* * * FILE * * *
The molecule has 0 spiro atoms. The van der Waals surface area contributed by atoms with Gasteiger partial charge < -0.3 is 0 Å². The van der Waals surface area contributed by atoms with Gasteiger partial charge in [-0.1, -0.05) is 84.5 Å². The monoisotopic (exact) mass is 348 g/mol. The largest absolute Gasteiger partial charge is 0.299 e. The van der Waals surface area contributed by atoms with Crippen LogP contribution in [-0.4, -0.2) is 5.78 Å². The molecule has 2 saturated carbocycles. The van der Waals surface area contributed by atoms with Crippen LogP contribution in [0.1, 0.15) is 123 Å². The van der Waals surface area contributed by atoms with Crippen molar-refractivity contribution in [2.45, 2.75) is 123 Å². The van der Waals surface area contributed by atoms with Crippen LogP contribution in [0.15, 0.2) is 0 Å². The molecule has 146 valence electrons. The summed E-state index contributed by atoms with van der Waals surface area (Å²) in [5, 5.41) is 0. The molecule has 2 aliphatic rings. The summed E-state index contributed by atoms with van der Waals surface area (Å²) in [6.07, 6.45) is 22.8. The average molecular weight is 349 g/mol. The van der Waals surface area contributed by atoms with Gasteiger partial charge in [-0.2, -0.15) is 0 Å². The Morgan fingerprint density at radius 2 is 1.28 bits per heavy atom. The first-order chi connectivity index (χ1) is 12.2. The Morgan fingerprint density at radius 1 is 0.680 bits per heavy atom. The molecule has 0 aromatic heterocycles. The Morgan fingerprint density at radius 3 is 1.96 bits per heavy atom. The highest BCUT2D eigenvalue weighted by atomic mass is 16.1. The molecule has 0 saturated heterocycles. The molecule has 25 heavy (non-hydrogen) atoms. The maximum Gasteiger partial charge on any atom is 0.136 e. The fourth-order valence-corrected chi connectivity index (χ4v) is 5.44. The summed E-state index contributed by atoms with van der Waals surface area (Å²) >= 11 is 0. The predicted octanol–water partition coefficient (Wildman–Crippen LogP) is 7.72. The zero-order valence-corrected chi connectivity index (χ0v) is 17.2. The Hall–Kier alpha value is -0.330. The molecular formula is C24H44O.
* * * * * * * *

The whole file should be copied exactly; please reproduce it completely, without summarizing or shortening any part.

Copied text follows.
The molecule has 0 spiro atoms. The van der Waals surface area contributed by atoms with Gasteiger partial charge < -0.3 is 0 Å². The van der Waals surface area contributed by atoms with Gasteiger partial charge in [-0.1, -0.05) is 84.5 Å². The monoisotopic (exact) mass is 348 g/mol. The largest absolute Gasteiger partial charge is 0.299 e. The van der Waals surface area contributed by atoms with Crippen LogP contribution in [-0.4, -0.2) is 5.78 Å². The molecule has 2 saturated carbocycles. The van der Waals surface area contributed by atoms with Crippen LogP contribution in [0.1, 0.15) is 123 Å². The van der Waals surface area contributed by atoms with Crippen molar-refractivity contribution in [2.45, 2.75) is 123 Å². The van der Waals surface area contributed by atoms with Crippen LogP contribution in [0.15, 0.2) is 0 Å². The molecule has 146 valence electrons. The summed E-state index contributed by atoms with van der Waals surface area (Å²) in [5, 5.41) is 0. The molecule has 2 aliphatic rings. The summed E-state index contributed by atoms with van der Waals surface area (Å²) in [6.07, 6.45) is 22.8. The average molecular weight is 349 g/mol. The van der Waals surface area contributed by atoms with Gasteiger partial charge in [-0.2, -0.15) is 0 Å². The Morgan fingerprint density at radius 2 is 1.28 bits per heavy atom. The first-order chi connectivity index (χ1) is 12.2. The Morgan fingerprint density at radius 1 is 0.680 bits per heavy atom. The molecule has 0 aromatic heterocycles. The Morgan fingerprint density at radius 3 is 1.96 bits per heavy atom. The highest BCUT2D eigenvalue weighted by atomic mass is 16.1. The molecule has 0 saturated heterocycles. The molecule has 25 heavy (non-hydrogen) atoms. The maximum Gasteiger partial charge on any atom is 0.136 e. The fourth-order valence-corrected chi connectivity index (χ4v) is 5.44. The summed E-state index contributed by atoms with van der Waals surface area (Å²) >= 11 is 0. The predicted octanol–water partition coefficient (Wildman–Crippen LogP) is 7.72. The zero-order valence-corrected chi connectivity index (χ0v) is 17.2. The Hall–Kier alpha value is -0.330. The molecular formula is C24H44O.